Michael Jackson entertains one last time
BY SEAN O’CONNELL
Every Tuesday, new DVD and Blu-ray titles are reaching retail shelves and Redbox outlets ready for you to rent. HollywoodNews.com stays on top of the latest releases so you know which films are worth your time and money. This week, we recommend:
This Is It: A passion project delivered to the Michael Jackson fan in all of us, Kenny Ortega’s “This Is It” cobbles exclusive, up-close footage of the King of Pop as he rehearsed for a string of concerts and compiles it into a keepsake treasure chest for a show that would never be. “This” could have been a disaster, a morbid pillage of Jackson’s legacy that capitalized on the late singer’s tabloid-teasing death. But in Ortega’s hands, the joyous souvenir isn’t greedy – it’s rewarding. It’s a high-concept greatest-hits package, a ferociously entertaining send-off for the musical icon, a coda that permits Jackson’s legacy to end on a high note. Extras on Sony’s DVD include two additional documentaries that provide more insight into Jackson’s creative process, updated videos for Jackson’s “Thriller” and “Smooth Criminal,” as well as more footage with the enamored back-up dancers as they audition to be part of the tour.
Surrogates: There’s virtual reality, and then there’s “Surrogates.” Jonathan Mostow’s sci-fi thriller takes place in a not-too-distant-future, where man relies on advanced robotic technology to live vicariously through polished mannequins. But when someone starts abusing the moral grey areas of surrogacy to commit some of the first homicides in decades, investigator Tom Greer (Bruce Willis) must step outside his surrogate and catch a killer. Mostow’s always been intrigued by man’s hostile marriage with cutting-edge technology (the theme ran rampant through his “Terminator” installment), and there are interesting debates raised by Michael Ferris and John D. Brancato’s script. Touchstone’s Blu-ray, meanwhile, comes with an audio commentary track, a Breaking Benjamin music video, deleted scenes and “Making of” featurettes.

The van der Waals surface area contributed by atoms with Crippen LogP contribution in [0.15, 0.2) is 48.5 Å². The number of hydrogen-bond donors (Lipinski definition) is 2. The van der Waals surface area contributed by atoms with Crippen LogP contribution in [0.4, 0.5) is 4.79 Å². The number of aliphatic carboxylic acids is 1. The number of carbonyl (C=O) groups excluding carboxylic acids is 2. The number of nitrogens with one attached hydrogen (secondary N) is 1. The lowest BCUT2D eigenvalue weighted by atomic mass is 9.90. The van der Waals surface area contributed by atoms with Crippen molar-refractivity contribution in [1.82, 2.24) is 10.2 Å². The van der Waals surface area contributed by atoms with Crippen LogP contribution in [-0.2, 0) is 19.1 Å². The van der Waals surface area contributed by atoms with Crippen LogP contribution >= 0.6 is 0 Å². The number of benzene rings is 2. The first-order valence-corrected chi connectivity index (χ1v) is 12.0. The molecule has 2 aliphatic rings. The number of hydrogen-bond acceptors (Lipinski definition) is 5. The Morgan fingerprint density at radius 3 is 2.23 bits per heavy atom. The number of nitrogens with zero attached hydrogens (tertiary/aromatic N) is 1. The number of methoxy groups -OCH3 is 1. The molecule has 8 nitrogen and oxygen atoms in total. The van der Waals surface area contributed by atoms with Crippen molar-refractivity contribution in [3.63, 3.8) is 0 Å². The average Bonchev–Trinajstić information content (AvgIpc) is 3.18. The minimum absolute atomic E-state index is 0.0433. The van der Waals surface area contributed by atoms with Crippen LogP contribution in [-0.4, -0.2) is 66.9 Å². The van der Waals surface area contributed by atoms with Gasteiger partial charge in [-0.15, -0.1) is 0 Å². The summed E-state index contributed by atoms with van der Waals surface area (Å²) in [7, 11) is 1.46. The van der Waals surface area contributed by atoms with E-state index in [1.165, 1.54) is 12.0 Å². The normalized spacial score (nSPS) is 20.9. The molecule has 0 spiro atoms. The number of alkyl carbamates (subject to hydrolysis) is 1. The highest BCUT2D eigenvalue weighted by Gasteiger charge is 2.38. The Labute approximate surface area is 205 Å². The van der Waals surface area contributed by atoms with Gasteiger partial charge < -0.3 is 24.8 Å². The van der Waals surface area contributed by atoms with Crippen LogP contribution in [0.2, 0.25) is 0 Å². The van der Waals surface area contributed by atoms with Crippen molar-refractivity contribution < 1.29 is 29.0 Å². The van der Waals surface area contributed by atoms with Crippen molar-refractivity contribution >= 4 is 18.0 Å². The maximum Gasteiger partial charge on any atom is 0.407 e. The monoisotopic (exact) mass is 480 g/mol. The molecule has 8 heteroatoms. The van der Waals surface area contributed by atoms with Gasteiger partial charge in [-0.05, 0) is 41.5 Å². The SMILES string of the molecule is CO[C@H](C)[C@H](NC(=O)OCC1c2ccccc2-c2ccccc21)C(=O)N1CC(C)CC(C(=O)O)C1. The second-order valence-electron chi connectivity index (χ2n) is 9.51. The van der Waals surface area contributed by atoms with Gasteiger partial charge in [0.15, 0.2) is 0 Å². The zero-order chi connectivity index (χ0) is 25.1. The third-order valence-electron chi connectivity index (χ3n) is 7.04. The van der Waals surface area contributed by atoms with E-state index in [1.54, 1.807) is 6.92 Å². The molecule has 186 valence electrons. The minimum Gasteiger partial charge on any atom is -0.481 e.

The Boys Are Back: Clive Owen executive produces and stars in this adaptation of British journalist Simon Carr’s heartfelt memoirs about raising his two boys after his wife loses her battle with cancer. “Boys” taught me a thing or two about Owen as an actor. He does certain things very well. Impassioned anger, shrugged-off sarcasm and an effortless sex appeal contribute to Owen’s unquestionable cool factor. But paternal compassion, vulnerability and unconditional love aren’t in his performance arsenal, and he needs all three to make “Boys” work. Bonus features on the new “Boys” DVD include a photographic tour of the film shoot (with optional commentary) as well as an on-the-set clip reel.
I Hope They Serve Beer In Hell: Tucker Max’s misogynistic book, based on his misogynistic blog, becomes a misogynistic sex comedy about dudes trying to throw a memorable bachelor party before their buddy ties the knot. Matt Czuchry cuts loose as Max, but the film’s not nearly as unpredictable (or funny) as the protagonist would like to believe. Outtakes and trailers round out the “Hell” DVD.
Bright Star: A subdued period romance from director Jane Campion about the ill-fated affair between 19th-century poet John Keats (Ben Whishaw) and Fanny Brawne (Abbie Cornish). Pockets of beauty awaken in Campion’s film once Cornish and Whishaw finally consummate their relationship, but it’s not enough to rescue “Bright Star” from its overall stasis. Look for a commentary track, deleted scenes and featurettes on the DVD.